Dedicated to Improving the Lives of Blind and Visually Impaired People

February is American Heart Month: Heart Health and the Eyes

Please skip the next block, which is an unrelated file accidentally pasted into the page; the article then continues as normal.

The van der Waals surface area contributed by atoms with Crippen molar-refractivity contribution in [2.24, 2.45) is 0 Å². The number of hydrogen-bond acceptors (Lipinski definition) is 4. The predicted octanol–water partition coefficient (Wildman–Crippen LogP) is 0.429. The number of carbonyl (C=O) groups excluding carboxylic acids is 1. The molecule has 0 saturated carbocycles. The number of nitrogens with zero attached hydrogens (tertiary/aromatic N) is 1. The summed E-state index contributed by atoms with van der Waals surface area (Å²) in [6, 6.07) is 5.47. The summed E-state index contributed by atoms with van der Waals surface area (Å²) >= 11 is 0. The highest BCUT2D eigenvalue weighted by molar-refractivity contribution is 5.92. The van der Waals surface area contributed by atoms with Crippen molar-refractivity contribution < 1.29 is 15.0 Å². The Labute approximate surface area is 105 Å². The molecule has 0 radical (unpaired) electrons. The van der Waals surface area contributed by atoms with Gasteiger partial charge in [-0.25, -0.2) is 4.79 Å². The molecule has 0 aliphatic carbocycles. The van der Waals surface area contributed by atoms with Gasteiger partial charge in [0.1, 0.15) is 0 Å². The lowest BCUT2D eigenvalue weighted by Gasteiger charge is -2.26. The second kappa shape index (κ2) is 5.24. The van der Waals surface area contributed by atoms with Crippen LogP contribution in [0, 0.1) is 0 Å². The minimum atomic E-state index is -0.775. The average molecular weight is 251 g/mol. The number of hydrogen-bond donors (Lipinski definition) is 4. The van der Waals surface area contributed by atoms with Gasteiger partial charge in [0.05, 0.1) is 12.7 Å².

February marks the commemoration of American Heart Month, a time to focus on cardiovascular health by adopting healthy habits in diet, exercise, and managing cholesterol and blood pressure. It also serves to remind us of the connection between the eyes and heart disease. An article from UChicago Medicine asks What can your eyes tell you about heart disease?, affirming that “The eyes do more than allow us to see; they have something to say.” A comprehensive eye exam can reveal problems with the heart and blood vessels and signal a need for early treatment, often prior to any discernable symptoms. The condition of blood vessels in the retina in the back of the eye is related to the health of the heart. An eye specialist examining the blood vessels in the eye can detect signs of high blood pressure, which can lead to heart disease,  or cardiovascular risk factors. Long-term high blood pressure can cause fluid build up under the retina, resulting in distorted vision or scarring that damages vision, as well as damage to the optic nerve from blocked blood flow that can bring on temporary or permanent vision loss. In addition to potential damage to the eye’s anatomy, high blood pressure can cause a stroke, which can harm the optic nerve, the area of the brain responsible for processing images. Read more from the American Heart Association about How High Blood Pressure Can Lead to Vision Loss. For additional details about the monthly commemoration, check the listing from National Today for American Heart Month. Resources for health care professionals and individuals, such as best practice guides, messages, journal articles, quizzes, videos, and other materials, are available from the CDC (Centers for Disease Control and Prevention) American Heart Month Toolkits 2023. This month the CDC’s Division for Heart Disease and Stroke Prevention is expanding the Million Hearts® and CDC Foundation’s “Live to the Beat” campaign.  The initiative reaches out to “Black adults ages 35 to 54” to take steps to reduce their risks for cardiovascular disease (CVD). CVD has increased in working-age adults, with Black adults in the U.S. “bearing the highest burden of CVD and the related health consequences.”